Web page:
It's unfair to paint all third-party web providers with the same brush, because they are not all created equal. And I've found a great willingness on their part to explore flexibility with their clients. They have to do this, or they risk irrelevance themselves. However it happens, 2007 will be a year when television stations assume greater and greater control of their own online futures, and that will mean running their own websites to one extent or the other.

Finally, the most visible and obvious online media story of 2007 will be the shift of the internet's center away from text and towards video. The Web is extremely efficient at delivering text, so it will always be a core component. But it will increasingly be sharing the stage with video, and I think this will become even moreso in 2007. A lot of seemingly disparate events are coming together to provide genuine video convergence, and this will greatly impact local broadcasters. Again, we will have a choice: bury ourselves in the value of high definition or explore the reality that the quality play has limited potential.

YouTube is offering a new service now that allows people to upload directly from a web camera. This seems insignificant to those of us who value production and presentation, but the concept will be a new driver of the Personal Media Revolution. The company has to work out a lot of kinks in the system, but when they do (and they will), youTube's value as the conduit for unbundled video items will skyrocket. The applications for local news and information aggregation are staggering, and once again, we find an internet pure play company out-thinking and out-maneuvering the mainstream.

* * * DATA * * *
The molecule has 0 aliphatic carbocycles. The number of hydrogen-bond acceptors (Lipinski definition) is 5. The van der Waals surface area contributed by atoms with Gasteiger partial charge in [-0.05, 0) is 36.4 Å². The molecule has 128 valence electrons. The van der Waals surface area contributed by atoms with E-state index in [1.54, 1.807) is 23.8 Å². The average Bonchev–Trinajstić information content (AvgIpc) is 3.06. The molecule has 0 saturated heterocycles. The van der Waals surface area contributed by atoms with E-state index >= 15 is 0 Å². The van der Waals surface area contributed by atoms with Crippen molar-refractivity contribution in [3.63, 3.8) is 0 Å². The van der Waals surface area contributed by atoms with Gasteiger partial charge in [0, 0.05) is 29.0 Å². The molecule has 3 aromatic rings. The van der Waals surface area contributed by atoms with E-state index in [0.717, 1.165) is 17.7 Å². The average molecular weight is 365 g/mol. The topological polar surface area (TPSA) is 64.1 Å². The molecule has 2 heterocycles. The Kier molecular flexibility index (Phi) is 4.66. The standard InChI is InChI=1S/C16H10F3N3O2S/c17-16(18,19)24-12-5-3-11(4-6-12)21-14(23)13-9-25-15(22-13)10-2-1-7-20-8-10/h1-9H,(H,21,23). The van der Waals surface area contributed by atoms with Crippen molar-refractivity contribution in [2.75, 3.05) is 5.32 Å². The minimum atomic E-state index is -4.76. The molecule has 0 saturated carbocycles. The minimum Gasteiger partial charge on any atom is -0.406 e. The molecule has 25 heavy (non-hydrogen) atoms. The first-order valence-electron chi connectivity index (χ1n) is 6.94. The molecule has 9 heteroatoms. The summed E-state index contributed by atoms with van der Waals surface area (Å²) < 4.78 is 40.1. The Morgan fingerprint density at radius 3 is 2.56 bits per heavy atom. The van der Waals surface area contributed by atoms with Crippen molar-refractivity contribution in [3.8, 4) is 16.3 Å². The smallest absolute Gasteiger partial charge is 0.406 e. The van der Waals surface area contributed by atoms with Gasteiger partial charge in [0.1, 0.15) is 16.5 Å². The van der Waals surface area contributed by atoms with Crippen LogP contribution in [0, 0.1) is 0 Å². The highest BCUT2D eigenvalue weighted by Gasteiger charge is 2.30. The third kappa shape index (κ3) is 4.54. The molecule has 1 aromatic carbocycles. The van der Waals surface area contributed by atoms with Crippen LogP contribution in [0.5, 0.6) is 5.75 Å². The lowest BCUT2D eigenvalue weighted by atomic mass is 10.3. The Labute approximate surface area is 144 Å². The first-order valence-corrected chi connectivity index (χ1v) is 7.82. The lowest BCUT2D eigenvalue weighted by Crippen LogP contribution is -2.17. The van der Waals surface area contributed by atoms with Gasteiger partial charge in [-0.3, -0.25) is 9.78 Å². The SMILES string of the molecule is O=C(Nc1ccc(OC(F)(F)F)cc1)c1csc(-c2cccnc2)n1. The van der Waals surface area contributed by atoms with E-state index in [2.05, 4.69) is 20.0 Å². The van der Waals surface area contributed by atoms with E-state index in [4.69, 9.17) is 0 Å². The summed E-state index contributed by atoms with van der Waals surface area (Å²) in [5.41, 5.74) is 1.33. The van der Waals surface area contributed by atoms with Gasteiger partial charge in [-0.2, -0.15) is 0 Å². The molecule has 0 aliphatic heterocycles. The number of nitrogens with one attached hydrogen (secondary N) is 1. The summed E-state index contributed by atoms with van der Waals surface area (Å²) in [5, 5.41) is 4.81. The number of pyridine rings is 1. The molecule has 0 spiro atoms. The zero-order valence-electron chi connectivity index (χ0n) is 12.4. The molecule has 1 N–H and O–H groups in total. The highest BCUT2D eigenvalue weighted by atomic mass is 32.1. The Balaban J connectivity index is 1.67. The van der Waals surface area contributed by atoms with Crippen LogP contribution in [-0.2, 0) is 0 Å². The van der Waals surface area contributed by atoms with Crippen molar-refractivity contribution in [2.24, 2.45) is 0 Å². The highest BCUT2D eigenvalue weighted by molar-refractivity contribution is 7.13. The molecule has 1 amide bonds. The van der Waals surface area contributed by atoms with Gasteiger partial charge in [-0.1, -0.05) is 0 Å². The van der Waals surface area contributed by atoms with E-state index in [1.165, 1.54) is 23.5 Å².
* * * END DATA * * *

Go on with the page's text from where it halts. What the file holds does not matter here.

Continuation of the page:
There are and will always be bandwidth issues when it comes to streaming audio or video, but those are technical limitations only. I've heard engineers dismiss new thinking based on the belief that the video compression of today will be the same tomorrow, and it keeps us from exploring possibilities. 2006 saw a dramatic rise in the use of Flash for video, and that will continue.

A more video-centric web ought to help us, because that's our medium. However, we need to shift our language on the web to that which is also video-centric. We don't make "pages;" we make channels. YouTube has figured this out. Why can't we?

2007 is likely to be a very bad year for local media companies financially, and this is most unfortunate, because it's a time when we really need to be investing, not cutting expenses. We'll see more bankruptcies next year, more efforts to take companies private, more lay-offs, and more churning in the rank and file. While nothing is certain, the one thing we can count on is change. We're in a season of change, and it's going to be that way for a very long time.

As executives and employees in the volatile world of local media, we can't control the events that are rocking our world, but we do have control over our reaction. We can knee-jerk what's happening, or we can rise above it and look to an absolutely amazing future in serving our communities in ways we never thought possible. Our success clearly lies in embracing the word "local" more than the word "media," for this is our lifeboat in the storm of change.

We must not give it up, regardless of the cost.